Kathmandu, March 29. The CPN-Â UMLÂ â€™s political report drafting committee is lost in a debate, with conflicting views surfacing from the party rank and file over key theoretical issues and interpretation of contemporary Nepali politics.
Leaders on the drafting committee said interpretation of the Peopleâ€™s Movement (2006) has emerged as a major cause of disagreement. While some leaders including party Chairman Jhala Nath Khanal and Secretary Shankar Pokharel argue that the uprising was a political revolution, another group terms it as social revolution.
The Ghanashyam Bhusal-led group argues that the 2006 movement was a social revolution as it abolished monarchy and paved the way for the countryâ€™s socio-economic transformation. With the abolition of monarchy, it says, there remains no feudalism.
Additionally, the nature of Nepali society, the main contradiction, and different takes on the partyâ€™s guiding principlesâ€”Peopleâ€™s Multi-party Democracy (PMPD)â€”propounded by the late Madan Bhandari have emerged as major sources of difference in the political report drafting process.
A group of leaders say that there should be no changes in the partyâ€™s guiding principles, calling them an excellent policy for the party, in contrast to the Bhusal-led teamâ€™s stance of making them timely. This group believes that the Nepali society has already entered a capitalistic era and that maximum economic development is necessary to transform the â€œcomprador-dominated societyâ€ into a communism model. As the debate rages, the Khanal-headed 33-member panel mandated to prepare a political report by March-end has yet to begin its work. â€œDiscussions are ongoing and we have not yet started drafting the document,â€ said Pradeep Gyawali, a member of committee.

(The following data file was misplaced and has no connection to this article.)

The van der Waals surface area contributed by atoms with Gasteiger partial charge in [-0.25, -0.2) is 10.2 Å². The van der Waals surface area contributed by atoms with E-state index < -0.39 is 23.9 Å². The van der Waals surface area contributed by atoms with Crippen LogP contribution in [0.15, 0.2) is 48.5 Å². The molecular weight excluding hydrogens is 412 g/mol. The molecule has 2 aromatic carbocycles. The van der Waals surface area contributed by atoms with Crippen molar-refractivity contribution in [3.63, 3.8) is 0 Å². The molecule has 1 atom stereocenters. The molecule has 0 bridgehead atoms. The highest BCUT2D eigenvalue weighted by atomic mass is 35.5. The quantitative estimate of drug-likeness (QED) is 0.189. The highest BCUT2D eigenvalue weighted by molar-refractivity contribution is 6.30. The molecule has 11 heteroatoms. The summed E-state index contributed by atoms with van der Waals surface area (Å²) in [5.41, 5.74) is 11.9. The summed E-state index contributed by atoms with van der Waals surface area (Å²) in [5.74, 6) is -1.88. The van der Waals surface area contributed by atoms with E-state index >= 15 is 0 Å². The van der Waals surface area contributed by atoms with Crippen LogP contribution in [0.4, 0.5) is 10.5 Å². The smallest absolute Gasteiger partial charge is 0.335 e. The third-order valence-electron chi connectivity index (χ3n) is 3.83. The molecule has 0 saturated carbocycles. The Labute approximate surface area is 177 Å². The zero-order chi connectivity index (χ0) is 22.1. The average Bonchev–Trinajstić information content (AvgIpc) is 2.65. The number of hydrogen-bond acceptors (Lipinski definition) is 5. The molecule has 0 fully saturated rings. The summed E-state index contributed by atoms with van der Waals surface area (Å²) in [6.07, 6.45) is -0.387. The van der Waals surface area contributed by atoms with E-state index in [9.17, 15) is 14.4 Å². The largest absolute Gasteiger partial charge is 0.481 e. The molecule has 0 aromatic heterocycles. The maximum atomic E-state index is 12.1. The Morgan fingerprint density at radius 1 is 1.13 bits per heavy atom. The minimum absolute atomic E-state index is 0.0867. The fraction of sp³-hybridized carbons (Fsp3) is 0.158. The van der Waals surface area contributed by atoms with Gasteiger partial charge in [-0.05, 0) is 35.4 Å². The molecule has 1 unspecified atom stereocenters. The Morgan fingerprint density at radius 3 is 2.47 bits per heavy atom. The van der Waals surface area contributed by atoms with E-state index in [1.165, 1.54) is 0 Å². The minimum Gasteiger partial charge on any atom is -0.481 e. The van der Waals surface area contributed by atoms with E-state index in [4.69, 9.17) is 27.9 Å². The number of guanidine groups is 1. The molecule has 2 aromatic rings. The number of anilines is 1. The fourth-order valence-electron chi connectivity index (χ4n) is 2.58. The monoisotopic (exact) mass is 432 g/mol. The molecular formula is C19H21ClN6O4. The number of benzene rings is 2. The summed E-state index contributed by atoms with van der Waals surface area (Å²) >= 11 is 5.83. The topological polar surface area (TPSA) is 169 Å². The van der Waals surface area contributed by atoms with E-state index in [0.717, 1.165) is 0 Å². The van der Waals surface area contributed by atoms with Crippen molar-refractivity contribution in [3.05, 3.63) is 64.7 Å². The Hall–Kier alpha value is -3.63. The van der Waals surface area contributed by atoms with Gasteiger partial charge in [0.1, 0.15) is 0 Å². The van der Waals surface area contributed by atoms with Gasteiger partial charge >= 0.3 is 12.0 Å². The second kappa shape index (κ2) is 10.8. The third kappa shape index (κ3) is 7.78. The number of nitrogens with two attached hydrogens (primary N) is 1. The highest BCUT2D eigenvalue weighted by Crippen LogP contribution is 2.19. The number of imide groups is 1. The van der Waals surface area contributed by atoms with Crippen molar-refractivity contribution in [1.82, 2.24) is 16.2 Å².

On the nature of society,Â UMLÂ leaders are divided in terming it semi-feudal or semi-colonial. Till date, the party calls it semi-feudal and semi-colonial as â€œimperialist forces are controlling the nation economicallyâ€.
â€œPeople may not notice the physical presence of semi-colonialism but domination of super-power can be felt as economic influence,â€ said Gyawali.
Bhusalâ€™s group differs on the logic of semi-colonialism in Nepal. They argue that feudalism ended in Nepal with the abolition of monarchy in 2008 and the debate on semi-colonial is futile as Nepal has been an independent and sovereign nation from the very beginning of state formation. â€œWhen we were never colonised, why are people forcefully terming Nepal as a semi-colonial state?â€ said Bhusal.
Before the abolition of monarchy in 2008,Â UMLÂ termed it and other regressive forces as its â€œprincipal enemyâ€. In the changed context, said Gyawali, â€œWe are not in favour of naming a particular party or force as the principal enemy.â€